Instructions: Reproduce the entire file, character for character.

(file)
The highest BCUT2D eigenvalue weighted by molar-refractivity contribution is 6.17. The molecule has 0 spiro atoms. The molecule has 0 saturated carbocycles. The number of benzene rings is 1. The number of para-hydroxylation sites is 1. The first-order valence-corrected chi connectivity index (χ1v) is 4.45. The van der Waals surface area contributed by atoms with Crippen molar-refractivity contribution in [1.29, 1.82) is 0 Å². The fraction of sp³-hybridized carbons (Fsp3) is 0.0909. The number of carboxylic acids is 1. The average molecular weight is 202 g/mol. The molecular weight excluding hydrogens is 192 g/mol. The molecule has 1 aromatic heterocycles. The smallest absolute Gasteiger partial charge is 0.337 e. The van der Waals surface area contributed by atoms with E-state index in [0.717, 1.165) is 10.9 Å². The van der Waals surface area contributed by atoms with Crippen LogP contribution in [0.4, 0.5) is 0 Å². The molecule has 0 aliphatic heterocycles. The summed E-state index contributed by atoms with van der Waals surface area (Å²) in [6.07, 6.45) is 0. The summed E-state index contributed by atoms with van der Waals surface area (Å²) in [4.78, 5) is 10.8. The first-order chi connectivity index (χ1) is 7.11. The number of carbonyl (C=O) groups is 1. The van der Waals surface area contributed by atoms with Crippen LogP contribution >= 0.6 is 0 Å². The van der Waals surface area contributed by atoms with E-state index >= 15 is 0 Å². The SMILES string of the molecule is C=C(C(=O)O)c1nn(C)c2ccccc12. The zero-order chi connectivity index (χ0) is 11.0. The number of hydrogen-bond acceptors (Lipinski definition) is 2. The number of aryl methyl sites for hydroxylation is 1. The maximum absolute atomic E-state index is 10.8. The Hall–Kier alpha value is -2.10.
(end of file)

The highest BCUT2D eigenvalue weighted by molar-refractivity contribution is 6.17. The molecule has 0 spiro atoms. The molecule has 0 saturated carbocycles. The number of benzene rings is 1. The number of para-hydroxylation sites is 1. The first-order valence-corrected chi connectivity index (χ1v) is 4.45. The van der Waals surface area contributed by atoms with Crippen molar-refractivity contribution in [1.29, 1.82) is 0 Å². The fraction of sp³-hybridized carbons (Fsp3) is 0.0909. The number of carboxylic acids is 1. The average molecular weight is 202 g/mol. The molecular weight excluding hydrogens is 192 g/mol. The molecule has 1 aromatic heterocycles. The smallest absolute Gasteiger partial charge is 0.337 e. The van der Waals surface area contributed by atoms with E-state index in [0.717, 1.165) is 10.9 Å². The van der Waals surface area contributed by atoms with Crippen LogP contribution in [0.4, 0.5) is 0 Å². The molecule has 0 aliphatic heterocycles. The summed E-state index contributed by atoms with van der Waals surface area (Å²) in [6.07, 6.45) is 0. The summed E-state index contributed by atoms with van der Waals surface area (Å²) in [4.78, 5) is 10.8. The first-order chi connectivity index (χ1) is 7.11. The number of carbonyl (C=O) groups is 1. The van der Waals surface area contributed by atoms with Crippen LogP contribution >= 0.6 is 0 Å². The van der Waals surface area contributed by atoms with E-state index >= 15 is 0 Å². The SMILES string of the molecule is C=C(C(=O)O)c1nn(C)c2ccccc12. The zero-order chi connectivity index (χ0) is 11.0. The number of hydrogen-bond acceptors (Lipinski definition) is 2. The number of aryl methyl sites for hydroxylation is 1. The maximum absolute atomic E-state index is 10.8. The Hall–Kier alpha value is -2.10.